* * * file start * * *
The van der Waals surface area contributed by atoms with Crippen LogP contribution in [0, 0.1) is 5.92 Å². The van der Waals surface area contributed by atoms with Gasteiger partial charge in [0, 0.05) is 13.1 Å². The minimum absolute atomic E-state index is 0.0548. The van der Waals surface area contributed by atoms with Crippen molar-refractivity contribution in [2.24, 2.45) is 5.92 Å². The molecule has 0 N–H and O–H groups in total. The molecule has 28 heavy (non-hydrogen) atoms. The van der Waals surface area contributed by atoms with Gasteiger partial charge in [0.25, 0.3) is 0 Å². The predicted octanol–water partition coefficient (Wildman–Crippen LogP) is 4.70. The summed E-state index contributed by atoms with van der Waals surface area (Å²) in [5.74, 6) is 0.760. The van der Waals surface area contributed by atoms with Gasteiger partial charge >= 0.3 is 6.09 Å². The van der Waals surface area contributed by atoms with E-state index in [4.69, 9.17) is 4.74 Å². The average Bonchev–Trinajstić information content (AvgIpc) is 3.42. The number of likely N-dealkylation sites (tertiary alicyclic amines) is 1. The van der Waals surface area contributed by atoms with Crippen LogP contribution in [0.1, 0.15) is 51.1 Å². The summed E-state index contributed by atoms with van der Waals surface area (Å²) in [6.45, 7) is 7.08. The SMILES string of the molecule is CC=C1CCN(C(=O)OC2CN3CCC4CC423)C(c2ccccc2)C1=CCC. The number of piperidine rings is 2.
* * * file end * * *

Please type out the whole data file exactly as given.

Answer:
The van der Waals surface area contributed by atoms with Crippen LogP contribution in [0, 0.1) is 5.92 Å². The van der Waals surface area contributed by atoms with Gasteiger partial charge in [0, 0.05) is 13.1 Å². The minimum absolute atomic E-state index is 0.0548. The van der Waals surface area contributed by atoms with Crippen molar-refractivity contribution in [2.24, 2.45) is 5.92 Å². The molecule has 0 N–H and O–H groups in total. The molecule has 28 heavy (non-hydrogen) atoms. The van der Waals surface area contributed by atoms with Gasteiger partial charge in [0.25, 0.3) is 0 Å². The predicted octanol–water partition coefficient (Wildman–Crippen LogP) is 4.70. The summed E-state index contributed by atoms with van der Waals surface area (Å²) in [5.74, 6) is 0.760. The van der Waals surface area contributed by atoms with Gasteiger partial charge >= 0.3 is 6.09 Å². The van der Waals surface area contributed by atoms with E-state index in [4.69, 9.17) is 4.74 Å². The average Bonchev–Trinajstić information content (AvgIpc) is 3.42. The number of likely N-dealkylation sites (tertiary alicyclic amines) is 1. The van der Waals surface area contributed by atoms with Crippen LogP contribution in [0.1, 0.15) is 51.1 Å². The summed E-state index contributed by atoms with van der Waals surface area (Å²) in [6.45, 7) is 7.08. The SMILES string of the molecule is CC=C1CCN(C(=O)OC2CN3CCC4CC423)C(c2ccccc2)C1=CCC. The number of piperidine rings is 2.